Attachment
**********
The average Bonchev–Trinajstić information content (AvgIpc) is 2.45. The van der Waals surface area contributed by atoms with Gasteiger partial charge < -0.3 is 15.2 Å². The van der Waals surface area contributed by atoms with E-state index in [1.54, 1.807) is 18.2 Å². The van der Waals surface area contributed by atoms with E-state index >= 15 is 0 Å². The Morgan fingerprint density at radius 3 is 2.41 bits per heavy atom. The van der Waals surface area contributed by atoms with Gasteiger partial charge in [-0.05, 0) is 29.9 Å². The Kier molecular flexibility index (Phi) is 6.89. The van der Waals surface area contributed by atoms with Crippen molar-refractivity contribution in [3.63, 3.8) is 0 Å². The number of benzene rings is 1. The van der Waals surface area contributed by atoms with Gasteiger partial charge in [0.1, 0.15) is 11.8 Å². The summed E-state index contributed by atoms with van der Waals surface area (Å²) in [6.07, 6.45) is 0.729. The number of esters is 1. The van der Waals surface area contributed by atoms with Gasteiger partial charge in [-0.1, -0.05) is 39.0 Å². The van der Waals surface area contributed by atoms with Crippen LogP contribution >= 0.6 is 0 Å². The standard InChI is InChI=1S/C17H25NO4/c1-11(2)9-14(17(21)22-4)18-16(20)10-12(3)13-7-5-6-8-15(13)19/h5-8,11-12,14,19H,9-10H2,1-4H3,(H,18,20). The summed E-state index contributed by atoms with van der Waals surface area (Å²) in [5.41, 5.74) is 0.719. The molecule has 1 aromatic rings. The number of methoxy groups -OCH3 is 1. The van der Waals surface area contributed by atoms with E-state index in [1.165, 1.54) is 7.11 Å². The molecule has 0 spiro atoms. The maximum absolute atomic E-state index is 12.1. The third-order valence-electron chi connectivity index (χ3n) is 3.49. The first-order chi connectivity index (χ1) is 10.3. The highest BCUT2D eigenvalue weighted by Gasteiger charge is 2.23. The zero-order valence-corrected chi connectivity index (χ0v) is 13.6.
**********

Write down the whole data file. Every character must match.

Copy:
The average Bonchev–Trinajstić information content (AvgIpc) is 2.45. The van der Waals surface area contributed by atoms with Gasteiger partial charge < -0.3 is 15.2 Å². The van der Waals surface area contributed by atoms with E-state index in [1.54, 1.807) is 18.2 Å². The van der Waals surface area contributed by atoms with E-state index >= 15 is 0 Å². The Morgan fingerprint density at radius 3 is 2.41 bits per heavy atom. The van der Waals surface area contributed by atoms with Gasteiger partial charge in [-0.05, 0) is 29.9 Å². The Kier molecular flexibility index (Phi) is 6.89. The van der Waals surface area contributed by atoms with Crippen molar-refractivity contribution in [3.63, 3.8) is 0 Å². The number of benzene rings is 1. The van der Waals surface area contributed by atoms with Gasteiger partial charge in [0.1, 0.15) is 11.8 Å². The summed E-state index contributed by atoms with van der Waals surface area (Å²) in [6.07, 6.45) is 0.729. The number of esters is 1. The van der Waals surface area contributed by atoms with Gasteiger partial charge in [-0.1, -0.05) is 39.0 Å². The van der Waals surface area contributed by atoms with Crippen LogP contribution >= 0.6 is 0 Å². The standard InChI is InChI=1S/C17H25NO4/c1-11(2)9-14(17(21)22-4)18-16(20)10-12(3)13-7-5-6-8-15(13)19/h5-8,11-12,14,19H,9-10H2,1-4H3,(H,18,20). The summed E-state index contributed by atoms with van der Waals surface area (Å²) in [5.41, 5.74) is 0.719. The molecule has 1 aromatic rings. The number of methoxy groups -OCH3 is 1. The van der Waals surface area contributed by atoms with E-state index in [1.165, 1.54) is 7.11 Å². The molecule has 0 spiro atoms. The maximum absolute atomic E-state index is 12.1. The third-order valence-electron chi connectivity index (χ3n) is 3.49. The first-order chi connectivity index (χ1) is 10.3. The highest BCUT2D eigenvalue weighted by Gasteiger charge is 2.23. The zero-order valence-corrected chi connectivity index (χ0v) is 13.6.